There is no shame in having your parents’ help, but don’t take that for granted. Not everyone is granted that luxury. If you can afford to help out, offer to pay some bills or a portion of the rent.
If you don’t have pets, you can pretty much skip this part. Since getting Casanova (the light of my life), I’ve started taking note of things I never had before. I now require clean, grassy areas where I can walk my boy without worrying about him. Try to consider the best things for your pet. You are their voice.
What’s important to you? Being close to campus or being close to WalMart? Would you prefer to live walking distance from campus? Is it important that you pass a Starbucks on your way to class? Do you need to be near a shopping mall or a library? Location is everything and can inspire greatness.
In the end, be critical of the things that matter to you. Assuming that no one enjoys moving, pick the place you can see yourself being happy at for a few years.
As a college student, my mind is constantly geared towards what I can do in order to prepare for my classes. I haven’t always done as well in my classes as I would like to, and that is hard to face. I graduated from high school as the valedictorian. I was the typical “I aced the exam and didn’t even have to study” student that annoys everyone. But if it’s any consolation, that has rocked my world. I had zero study skills in high school, and consequently, I brought exactly zero study skills with me to college. On top of that, life happens. Maybe you get a job (or in my case, two) to have spending money or pay your bills. Perhaps you get a puppy that needs attention, grooming appointments, vet appointments, and plenty of playtime. Then maybe you have a roommate you can’t agree with.
My point is that a lot can go wrong and I’ve learned the hard way. If you’re curious, I’m double majoring in biology and philosophy. Here are just a few things that I personally do that could potentially help you.
Give Yourself a Break
When registering for classes, it’s important to keep in mind that you need to eat and take breaks. Leave time to rest between classes. It is also important not to overload your schedule. It’s tempting to take a seventeen hours at once and graduate early, but it just isn’t feasible. I took seventeen hours the first semester of my freshman year. More classes means more assignments, exams, midterms, and finals. Come finals week, I was so exhausted that I could not manage to study for my very last final. Things turned out okay, but only because the professor decided to scale the grades.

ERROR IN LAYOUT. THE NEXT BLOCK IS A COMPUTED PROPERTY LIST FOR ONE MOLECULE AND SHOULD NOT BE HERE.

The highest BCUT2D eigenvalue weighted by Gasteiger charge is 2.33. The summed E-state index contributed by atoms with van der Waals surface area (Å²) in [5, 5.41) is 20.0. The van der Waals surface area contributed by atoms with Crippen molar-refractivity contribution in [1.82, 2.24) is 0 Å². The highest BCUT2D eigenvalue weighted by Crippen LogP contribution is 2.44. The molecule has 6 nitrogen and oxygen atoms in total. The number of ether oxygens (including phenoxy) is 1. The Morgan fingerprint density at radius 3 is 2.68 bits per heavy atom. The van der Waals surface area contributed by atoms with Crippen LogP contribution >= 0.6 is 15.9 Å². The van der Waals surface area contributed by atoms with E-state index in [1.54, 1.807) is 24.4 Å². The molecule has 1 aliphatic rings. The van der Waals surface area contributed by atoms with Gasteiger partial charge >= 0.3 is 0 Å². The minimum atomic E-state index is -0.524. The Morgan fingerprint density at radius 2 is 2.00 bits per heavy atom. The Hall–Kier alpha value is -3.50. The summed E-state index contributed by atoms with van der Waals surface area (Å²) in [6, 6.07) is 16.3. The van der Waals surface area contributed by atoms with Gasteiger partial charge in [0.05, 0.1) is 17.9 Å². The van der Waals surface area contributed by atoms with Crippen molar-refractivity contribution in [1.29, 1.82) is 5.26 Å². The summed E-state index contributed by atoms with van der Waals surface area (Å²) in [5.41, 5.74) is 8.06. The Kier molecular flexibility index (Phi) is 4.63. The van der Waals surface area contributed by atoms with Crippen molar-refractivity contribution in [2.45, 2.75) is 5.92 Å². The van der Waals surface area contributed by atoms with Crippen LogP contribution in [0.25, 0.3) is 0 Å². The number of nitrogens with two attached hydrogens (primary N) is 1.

Something critical to note is that a 3 credit course doesn’t evenly translate into a 3-hour class. The lecture might be three hours out of your week, but that does not include the time you’ll need to devote to studying, homework, assignments, or getting tutored.
See a Tutor
Tutors exist for a reason. They are so unbelievably helpful. Tutors are excellent at presenting the information to your from a student’s perspective. I would highly recommend that everyone see a tutor, even if only to reiterate the information learned in lecture.
Get a Planner
I know, I know. This one is listed in almost every article/blog post about being a better student and that is because it is essential. I started with an online planner. It was easy to put my entire class schedule into that calendar. I could block out any time I might need for a meeting or lunch or an appointment. It was also easy to keep up with in that I could pull it up on my phone.
I have recently switched over to planner from Plum Paper. If you haven’t heard of them, I highly recommend ordering from this company. Everything about your planner can be customized, something I thoroughly enjoyed. Personally, I added boxes where I can note whether there’s an assignment or exam that day. It also helps me track my studying habits. They offer a student bundle that comes with a notebook, a notepad, and stickers for your planner.